Another consideration in attempting to collect on a change order which was not approved in writing prior to the performance of such change order is whether a contractual provision requiring written change orders was waived by the owner. “Waiver, the voluntary relinquishment of a known right, is sometimes spoken of as intentional conduct inconsistent with assertion of a known right.” “Silence or inaction, for so long a period of time as to show an intention to yield the known right, is enough to prove waiver.”
In Travis-Williamson County Water Control and Imp. Dist. v. Page, the construction contract at issue specified that no claim for extra work would be allowed unless ordered in writing. The evidence in the case showed that the owner of the project ordered the extra work orally and that the owner accepted such extra work. The court held that such evidence constituted waiver as a matter of law. By orally requesting, accepting and promising to pay for goods and services from a contractor, which were not contemplated by the written contract on the project, without requiring that such additional agreements be reduced to writing, an owner can be considered to have engaged in voluntary and intentional actions which were inconsistent with an assertion of a contractual provision that requires written change orders.
Courts throughout Texas have held that a change order provisions in construction contracts can be waived: Generally, a provision in a construction contract providing that any alterations or deviations must be executed in writing is binding, and there can be no recovery unless the writing requirement is met. State v. Martin Bros., 138 Tex. 505, 160 S.W.2d 58 (1942); D. H. Overmyer Co. v. Harbison, 453 S.W.2d 368 (Tex.Civ.App. El Paso 1970, no writ); Stave v. F & C Engineering Company, 438 S.W.2d 647 (Tex.Civ.App. Houston (14th Dist.) 1969, writ ref’d n.r.e.). However, such a provision can be waived by the actions and conduct of the parties. Mood v. Methodist Episcopal Church South, of Cisco, 296 S.W. 506 (Tex.Comm’n App.1927, holding approved); Travis-Williamson County Water C. & I. Dist. v. Page, 358 S.W.2d 158 (Tex.Civ.App. Austin 1962), rev’d in part on other grounds, 367 S.W.2d 307 (Tex.Sup.1963); Housing Authority of City of Dallas v. Hubbell, 325 S.W.2d 880 (Tex.Civ.App. Dallas 1959, writ ref’d n.r.e.). The court went on to hold that an award of costs of extra goods and services was warranted under the theory that the written change order provision had been waived and that recovery was proper under the theory of quantum meruit.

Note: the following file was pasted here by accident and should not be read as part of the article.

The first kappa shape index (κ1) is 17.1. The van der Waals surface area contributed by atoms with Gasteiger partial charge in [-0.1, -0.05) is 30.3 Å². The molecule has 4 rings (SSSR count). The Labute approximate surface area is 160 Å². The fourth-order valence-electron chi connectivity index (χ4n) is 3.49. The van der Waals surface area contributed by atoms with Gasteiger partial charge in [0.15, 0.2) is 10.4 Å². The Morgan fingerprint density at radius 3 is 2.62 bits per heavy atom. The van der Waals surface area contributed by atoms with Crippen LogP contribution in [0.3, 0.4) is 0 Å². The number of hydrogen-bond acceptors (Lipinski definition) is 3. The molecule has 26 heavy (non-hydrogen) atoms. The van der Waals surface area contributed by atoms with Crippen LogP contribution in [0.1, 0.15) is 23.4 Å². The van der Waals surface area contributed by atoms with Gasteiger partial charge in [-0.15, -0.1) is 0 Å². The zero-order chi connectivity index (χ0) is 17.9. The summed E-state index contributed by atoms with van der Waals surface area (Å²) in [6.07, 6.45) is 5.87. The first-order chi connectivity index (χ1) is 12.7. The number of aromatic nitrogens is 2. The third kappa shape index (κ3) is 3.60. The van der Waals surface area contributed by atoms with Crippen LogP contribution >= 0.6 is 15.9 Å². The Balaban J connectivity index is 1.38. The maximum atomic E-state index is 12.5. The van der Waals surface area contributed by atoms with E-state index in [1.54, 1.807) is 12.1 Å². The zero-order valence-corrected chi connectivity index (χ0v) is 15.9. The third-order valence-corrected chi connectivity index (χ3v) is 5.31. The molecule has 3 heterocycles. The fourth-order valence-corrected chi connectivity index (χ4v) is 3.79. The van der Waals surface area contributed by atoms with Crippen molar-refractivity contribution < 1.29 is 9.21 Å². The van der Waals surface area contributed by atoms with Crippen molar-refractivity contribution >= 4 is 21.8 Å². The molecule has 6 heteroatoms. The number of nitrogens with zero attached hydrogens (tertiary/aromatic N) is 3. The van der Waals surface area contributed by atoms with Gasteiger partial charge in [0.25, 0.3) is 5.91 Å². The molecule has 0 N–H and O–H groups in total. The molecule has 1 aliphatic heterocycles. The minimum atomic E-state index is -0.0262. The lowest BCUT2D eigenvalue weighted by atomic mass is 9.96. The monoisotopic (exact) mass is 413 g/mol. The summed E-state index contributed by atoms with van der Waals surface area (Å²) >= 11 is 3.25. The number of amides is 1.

Are there any practical hints you can provide me to help me collect monies owed on my change orders?
Despite the fact that a contractor may be able to collect on change orders which were not executed in writing prior to the performance of such change orders, there are some things that contractors should consider in such circumstances. When a contractor performed a change without a prior written change order, the contractor should invoice such changes as soon as possible. A contractor should not wait until the end of a project to request payment for a change order. Moreover, when a change order is performed without a change order, it is also important for the contractor to carefully examine any lien releases which it executes pursuant to a payment on the project. If the contractor is asked to sign a lien release which states that the contractor has been fully paid up to a particular date, the contractor must not sign such lien release unless the payments include all change orders performed as of the date indicated in the release, as well a contractual work, or the lien release specifically excludes change orders.